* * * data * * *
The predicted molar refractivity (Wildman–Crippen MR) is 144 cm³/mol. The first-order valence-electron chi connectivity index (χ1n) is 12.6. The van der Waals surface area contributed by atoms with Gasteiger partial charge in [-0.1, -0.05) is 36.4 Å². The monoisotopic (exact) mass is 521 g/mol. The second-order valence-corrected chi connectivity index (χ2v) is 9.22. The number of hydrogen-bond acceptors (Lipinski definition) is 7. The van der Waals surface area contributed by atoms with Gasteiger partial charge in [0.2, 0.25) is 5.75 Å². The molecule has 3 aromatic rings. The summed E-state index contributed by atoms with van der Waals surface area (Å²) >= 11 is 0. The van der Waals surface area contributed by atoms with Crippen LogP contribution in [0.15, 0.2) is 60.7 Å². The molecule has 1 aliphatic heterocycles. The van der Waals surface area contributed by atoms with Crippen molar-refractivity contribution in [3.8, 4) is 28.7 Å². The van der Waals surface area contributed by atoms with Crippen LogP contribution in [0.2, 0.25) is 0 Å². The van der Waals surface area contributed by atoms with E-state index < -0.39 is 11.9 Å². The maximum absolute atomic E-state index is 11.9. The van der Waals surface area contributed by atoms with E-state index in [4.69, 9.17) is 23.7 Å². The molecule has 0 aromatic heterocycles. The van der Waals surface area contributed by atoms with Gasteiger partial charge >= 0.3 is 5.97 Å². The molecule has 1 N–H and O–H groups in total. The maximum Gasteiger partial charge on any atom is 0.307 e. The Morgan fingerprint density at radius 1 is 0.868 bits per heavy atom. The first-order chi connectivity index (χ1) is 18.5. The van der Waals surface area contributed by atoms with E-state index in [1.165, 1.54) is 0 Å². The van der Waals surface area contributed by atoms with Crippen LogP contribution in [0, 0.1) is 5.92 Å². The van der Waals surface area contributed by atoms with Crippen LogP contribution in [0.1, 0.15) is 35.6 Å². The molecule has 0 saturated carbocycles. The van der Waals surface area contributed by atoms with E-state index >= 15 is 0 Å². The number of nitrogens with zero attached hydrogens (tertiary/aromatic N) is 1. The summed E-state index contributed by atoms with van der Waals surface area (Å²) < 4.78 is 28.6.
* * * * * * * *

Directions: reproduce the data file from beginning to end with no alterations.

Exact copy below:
The predicted molar refractivity (Wildman–Crippen MR) is 144 cm³/mol. The first-order valence-electron chi connectivity index (χ1n) is 12.6. The van der Waals surface area contributed by atoms with Gasteiger partial charge in [-0.1, -0.05) is 36.4 Å². The monoisotopic (exact) mass is 521 g/mol. The second-order valence-corrected chi connectivity index (χ2v) is 9.22. The number of hydrogen-bond acceptors (Lipinski definition) is 7. The van der Waals surface area contributed by atoms with Gasteiger partial charge in [0.2, 0.25) is 5.75 Å². The molecule has 3 aromatic rings. The summed E-state index contributed by atoms with van der Waals surface area (Å²) >= 11 is 0. The van der Waals surface area contributed by atoms with Crippen LogP contribution in [0.15, 0.2) is 60.7 Å². The molecule has 1 aliphatic heterocycles. The van der Waals surface area contributed by atoms with Crippen molar-refractivity contribution in [3.8, 4) is 28.7 Å². The van der Waals surface area contributed by atoms with Crippen LogP contribution in [0.2, 0.25) is 0 Å². The van der Waals surface area contributed by atoms with E-state index < -0.39 is 11.9 Å². The maximum absolute atomic E-state index is 11.9. The van der Waals surface area contributed by atoms with E-state index in [4.69, 9.17) is 23.7 Å². The molecule has 0 aromatic heterocycles. The van der Waals surface area contributed by atoms with Gasteiger partial charge >= 0.3 is 5.97 Å². The molecule has 1 N–H and O–H groups in total. The maximum Gasteiger partial charge on any atom is 0.307 e. The Morgan fingerprint density at radius 1 is 0.868 bits per heavy atom. The first-order chi connectivity index (χ1) is 18.5. The van der Waals surface area contributed by atoms with E-state index in [1.165, 1.54) is 0 Å². The van der Waals surface area contributed by atoms with Crippen LogP contribution in [0, 0.1) is 5.92 Å². The van der Waals surface area contributed by atoms with Crippen LogP contribution in [0.1, 0.15) is 35.6 Å². The molecule has 0 saturated carbocycles. The van der Waals surface area contributed by atoms with E-state index >= 15 is 0 Å². The number of nitrogens with zero attached hydrogens (tertiary/aromatic N) is 1. The summed E-state index contributed by atoms with van der Waals surface area (Å²) < 4.78 is 28.6.